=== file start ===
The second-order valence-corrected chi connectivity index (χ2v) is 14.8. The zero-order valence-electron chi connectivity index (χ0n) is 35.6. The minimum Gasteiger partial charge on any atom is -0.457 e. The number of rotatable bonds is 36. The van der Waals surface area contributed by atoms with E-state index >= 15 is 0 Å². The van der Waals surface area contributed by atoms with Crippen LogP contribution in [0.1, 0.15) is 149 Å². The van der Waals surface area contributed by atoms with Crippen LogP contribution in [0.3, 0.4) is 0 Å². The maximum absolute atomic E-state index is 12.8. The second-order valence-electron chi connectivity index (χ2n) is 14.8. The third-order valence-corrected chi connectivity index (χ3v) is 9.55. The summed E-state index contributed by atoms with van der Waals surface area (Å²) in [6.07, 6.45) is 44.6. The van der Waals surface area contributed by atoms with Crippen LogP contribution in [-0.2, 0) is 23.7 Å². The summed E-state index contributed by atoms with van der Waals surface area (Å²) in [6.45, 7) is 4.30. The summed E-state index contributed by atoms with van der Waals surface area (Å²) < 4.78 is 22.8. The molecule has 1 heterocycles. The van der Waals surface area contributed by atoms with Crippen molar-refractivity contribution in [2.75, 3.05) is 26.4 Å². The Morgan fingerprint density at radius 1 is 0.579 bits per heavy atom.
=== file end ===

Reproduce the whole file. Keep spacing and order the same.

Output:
The second-order valence-corrected chi connectivity index (χ2v) is 14.8. The zero-order valence-electron chi connectivity index (χ0n) is 35.6. The minimum Gasteiger partial charge on any atom is -0.457 e. The number of rotatable bonds is 36. The van der Waals surface area contributed by atoms with E-state index >= 15 is 0 Å². The van der Waals surface area contributed by atoms with Crippen LogP contribution in [0.1, 0.15) is 149 Å². The van der Waals surface area contributed by atoms with Crippen LogP contribution in [0.3, 0.4) is 0 Å². The maximum absolute atomic E-state index is 12.8. The second-order valence-electron chi connectivity index (χ2n) is 14.8. The third-order valence-corrected chi connectivity index (χ3v) is 9.55. The summed E-state index contributed by atoms with van der Waals surface area (Å²) in [6.07, 6.45) is 44.6. The van der Waals surface area contributed by atoms with Crippen LogP contribution in [-0.2, 0) is 23.7 Å². The summed E-state index contributed by atoms with van der Waals surface area (Å²) in [6.45, 7) is 4.30. The summed E-state index contributed by atoms with van der Waals surface area (Å²) < 4.78 is 22.8. The molecule has 1 heterocycles. The van der Waals surface area contributed by atoms with Crippen molar-refractivity contribution in [2.75, 3.05) is 26.4 Å². The Morgan fingerprint density at radius 1 is 0.579 bits per heavy atom.